In the early 1990s, my company was exploring locations for a strategic expansion into electro-optic system development. The criteria included access to a deep pool of talent, a robust ecosystem in electro-optic technologies and a desirable place to live that would attract and retain the best and brightest from around the country.

With the presence of an internationally recognized research university, a vibrant tech base in electro-optics, and an outstanding climate and community, Tucson was the clear choice.

After 20 years and over $200 million of revenue, our decision to establish a Tucson operation has proved to be the right one. Our success is tied to the generation of new innovation by cutting-edge scientists and the ability of skilled engineers to put such innovation into practice. We draw both ideas and inspiration from the research conducted at the University of Arizona, hire a significant fraction of our workforce (bachelor’s through Ph.D. level) from the university, and rely upon the UA to develop teachers to educate our own children as well as provide the next generation of STEM professionals.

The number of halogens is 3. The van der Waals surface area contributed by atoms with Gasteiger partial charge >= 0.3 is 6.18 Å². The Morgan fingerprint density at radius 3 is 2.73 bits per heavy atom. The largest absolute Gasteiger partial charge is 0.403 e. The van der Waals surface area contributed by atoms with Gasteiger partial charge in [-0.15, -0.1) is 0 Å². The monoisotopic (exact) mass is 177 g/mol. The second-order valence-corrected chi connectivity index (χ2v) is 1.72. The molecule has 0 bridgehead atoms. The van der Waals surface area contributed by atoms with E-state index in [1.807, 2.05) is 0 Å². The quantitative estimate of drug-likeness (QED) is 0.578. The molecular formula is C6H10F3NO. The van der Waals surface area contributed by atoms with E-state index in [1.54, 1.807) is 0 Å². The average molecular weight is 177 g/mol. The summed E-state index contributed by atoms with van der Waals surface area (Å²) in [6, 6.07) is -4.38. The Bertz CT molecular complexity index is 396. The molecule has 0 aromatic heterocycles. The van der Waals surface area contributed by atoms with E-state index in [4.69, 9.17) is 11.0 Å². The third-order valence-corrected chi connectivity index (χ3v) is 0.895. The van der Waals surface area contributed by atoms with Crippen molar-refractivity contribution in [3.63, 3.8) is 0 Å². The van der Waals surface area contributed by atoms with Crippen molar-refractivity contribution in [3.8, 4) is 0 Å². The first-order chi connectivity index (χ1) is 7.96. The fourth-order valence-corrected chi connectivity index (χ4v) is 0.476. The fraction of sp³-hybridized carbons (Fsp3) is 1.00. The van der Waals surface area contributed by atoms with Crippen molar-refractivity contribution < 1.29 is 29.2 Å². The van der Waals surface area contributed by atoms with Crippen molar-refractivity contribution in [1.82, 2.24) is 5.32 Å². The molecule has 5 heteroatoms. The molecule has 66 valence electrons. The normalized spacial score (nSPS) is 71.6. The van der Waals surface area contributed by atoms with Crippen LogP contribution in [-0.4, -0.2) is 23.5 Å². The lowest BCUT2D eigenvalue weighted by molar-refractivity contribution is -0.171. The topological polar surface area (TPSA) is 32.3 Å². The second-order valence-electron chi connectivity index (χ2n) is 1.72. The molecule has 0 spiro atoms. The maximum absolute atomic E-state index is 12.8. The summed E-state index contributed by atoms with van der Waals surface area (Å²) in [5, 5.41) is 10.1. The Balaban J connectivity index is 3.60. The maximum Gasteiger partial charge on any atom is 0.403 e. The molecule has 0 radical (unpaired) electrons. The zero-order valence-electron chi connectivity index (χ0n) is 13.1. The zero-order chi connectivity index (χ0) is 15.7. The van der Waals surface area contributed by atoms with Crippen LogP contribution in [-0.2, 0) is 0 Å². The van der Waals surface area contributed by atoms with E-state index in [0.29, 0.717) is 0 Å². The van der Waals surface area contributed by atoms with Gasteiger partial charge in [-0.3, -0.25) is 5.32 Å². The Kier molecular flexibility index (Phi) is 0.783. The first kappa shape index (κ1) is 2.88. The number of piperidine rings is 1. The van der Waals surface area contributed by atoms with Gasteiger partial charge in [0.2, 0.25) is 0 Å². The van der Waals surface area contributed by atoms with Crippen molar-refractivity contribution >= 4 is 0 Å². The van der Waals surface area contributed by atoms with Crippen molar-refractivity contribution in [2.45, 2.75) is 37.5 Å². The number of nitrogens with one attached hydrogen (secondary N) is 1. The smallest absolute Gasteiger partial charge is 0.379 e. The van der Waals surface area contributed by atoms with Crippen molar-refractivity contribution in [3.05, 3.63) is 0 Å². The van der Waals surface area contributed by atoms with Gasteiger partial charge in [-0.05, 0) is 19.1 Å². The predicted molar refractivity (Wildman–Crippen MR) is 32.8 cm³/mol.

This experience is not unique to the field of electro-optics. Many companies, spanning technologies from medical diagnostics to renewable energy, have either started in Tucson or established operations here to capitalize on the innovation and talent base anchored by the university.

Unfortunately, the UA is facing a number of challenges, including a significant decline in state support. It is an internationally renowned research institution, and lack of sustained support would jeopardize not only the continued vitality of the school, but also compromise its effectiveness as an economic engine for Tucson and the state.

In my field (applied mathematics), the university’s graduate program is ranked among the top three in the nation. The College of Mathematical Sciences is a nationally recognized leader in math education, and graduates more Hispanic mathematicians than any other college in the country. The graduate interdisciplinary program in statistics has risen to the challenge of providing rigorous training and research in statistical theory to address emerging “big data” problems in many fields, from public health to climate change.

Now is the time for the community to recognize and support the gem within our midst.

I put my bet on Tucson more than 20 years ago, a bet that has paid off handsomely. Let’s ensure that when faced with a similar opportunity, another CEO will pick Tucson first.

John McLean is a third-generation Arizona native, a 1975 University of Arizona graduate in mathematics and currently CEO of Areté Associates, a 300-person company with seven offices in five states.